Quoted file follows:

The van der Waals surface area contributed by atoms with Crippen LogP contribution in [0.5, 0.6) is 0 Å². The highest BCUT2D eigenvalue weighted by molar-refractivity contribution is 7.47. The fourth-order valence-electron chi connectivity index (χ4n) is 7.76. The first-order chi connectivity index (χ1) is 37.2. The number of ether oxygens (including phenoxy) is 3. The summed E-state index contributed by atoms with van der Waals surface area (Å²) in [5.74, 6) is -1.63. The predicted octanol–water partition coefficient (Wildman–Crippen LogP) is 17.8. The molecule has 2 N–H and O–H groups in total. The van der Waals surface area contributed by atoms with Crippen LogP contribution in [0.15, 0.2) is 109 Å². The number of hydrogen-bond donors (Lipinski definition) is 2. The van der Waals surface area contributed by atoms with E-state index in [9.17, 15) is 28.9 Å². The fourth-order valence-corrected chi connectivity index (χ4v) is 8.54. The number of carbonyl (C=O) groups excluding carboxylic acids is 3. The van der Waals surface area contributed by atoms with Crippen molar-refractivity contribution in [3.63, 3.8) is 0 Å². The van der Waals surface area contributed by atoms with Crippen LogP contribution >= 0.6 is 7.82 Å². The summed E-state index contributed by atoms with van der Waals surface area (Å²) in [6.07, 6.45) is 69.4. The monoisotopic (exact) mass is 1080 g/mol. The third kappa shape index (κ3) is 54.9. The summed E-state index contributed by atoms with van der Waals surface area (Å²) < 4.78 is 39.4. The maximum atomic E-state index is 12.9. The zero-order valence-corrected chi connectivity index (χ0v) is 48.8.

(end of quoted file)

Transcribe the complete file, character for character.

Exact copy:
The van der Waals surface area contributed by atoms with Crippen LogP contribution in [0.5, 0.6) is 0 Å². The highest BCUT2D eigenvalue weighted by molar-refractivity contribution is 7.47. The fourth-order valence-electron chi connectivity index (χ4n) is 7.76. The first-order chi connectivity index (χ1) is 37.2. The number of ether oxygens (including phenoxy) is 3. The summed E-state index contributed by atoms with van der Waals surface area (Å²) in [5.74, 6) is -1.63. The predicted octanol–water partition coefficient (Wildman–Crippen LogP) is 17.8. The molecule has 2 N–H and O–H groups in total. The van der Waals surface area contributed by atoms with Crippen LogP contribution in [0.15, 0.2) is 109 Å². The number of hydrogen-bond donors (Lipinski definition) is 2. The van der Waals surface area contributed by atoms with E-state index in [9.17, 15) is 28.9 Å². The fourth-order valence-corrected chi connectivity index (χ4v) is 8.54. The number of carbonyl (C=O) groups excluding carboxylic acids is 3. The van der Waals surface area contributed by atoms with Crippen molar-refractivity contribution in [3.63, 3.8) is 0 Å². The van der Waals surface area contributed by atoms with Crippen LogP contribution >= 0.6 is 7.82 Å². The summed E-state index contributed by atoms with van der Waals surface area (Å²) in [6.07, 6.45) is 69.4. The monoisotopic (exact) mass is 1080 g/mol. The third kappa shape index (κ3) is 54.9. The summed E-state index contributed by atoms with van der Waals surface area (Å²) < 4.78 is 39.4. The maximum atomic E-state index is 12.9. The zero-order valence-corrected chi connectivity index (χ0v) is 48.8.